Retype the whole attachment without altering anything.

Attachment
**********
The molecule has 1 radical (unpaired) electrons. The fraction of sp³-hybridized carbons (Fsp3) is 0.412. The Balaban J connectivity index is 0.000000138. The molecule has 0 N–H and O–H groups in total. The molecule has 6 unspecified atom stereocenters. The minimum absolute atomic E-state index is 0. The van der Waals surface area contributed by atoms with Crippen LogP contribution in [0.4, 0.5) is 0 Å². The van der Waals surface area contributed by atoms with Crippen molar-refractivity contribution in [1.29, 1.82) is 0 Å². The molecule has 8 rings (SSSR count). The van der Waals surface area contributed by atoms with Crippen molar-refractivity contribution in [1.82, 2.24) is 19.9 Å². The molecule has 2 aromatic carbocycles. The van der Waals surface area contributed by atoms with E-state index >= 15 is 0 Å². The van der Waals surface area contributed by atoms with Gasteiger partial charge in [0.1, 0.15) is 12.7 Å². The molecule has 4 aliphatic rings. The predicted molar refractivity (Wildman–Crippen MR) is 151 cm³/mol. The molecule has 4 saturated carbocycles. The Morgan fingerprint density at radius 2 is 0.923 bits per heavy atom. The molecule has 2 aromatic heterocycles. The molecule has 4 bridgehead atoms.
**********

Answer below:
The molecule has 1 radical (unpaired) electrons. The fraction of sp³-hybridized carbons (Fsp3) is 0.412. The Balaban J connectivity index is 0.000000138. The molecule has 0 N–H and O–H groups in total. The molecule has 6 unspecified atom stereocenters. The minimum absolute atomic E-state index is 0. The van der Waals surface area contributed by atoms with Crippen LogP contribution in [0.4, 0.5) is 0 Å². The van der Waals surface area contributed by atoms with Crippen molar-refractivity contribution in [1.29, 1.82) is 0 Å². The molecule has 8 rings (SSSR count). The van der Waals surface area contributed by atoms with Crippen molar-refractivity contribution in [1.82, 2.24) is 19.9 Å². The molecule has 2 aromatic carbocycles. The van der Waals surface area contributed by atoms with E-state index >= 15 is 0 Å². The van der Waals surface area contributed by atoms with Gasteiger partial charge in [0.1, 0.15) is 12.7 Å². The molecule has 4 aliphatic rings. The predicted molar refractivity (Wildman–Crippen MR) is 151 cm³/mol. The molecule has 4 saturated carbocycles. The Morgan fingerprint density at radius 2 is 0.923 bits per heavy atom. The molecule has 2 aromatic heterocycles. The molecule has 4 bridgehead atoms.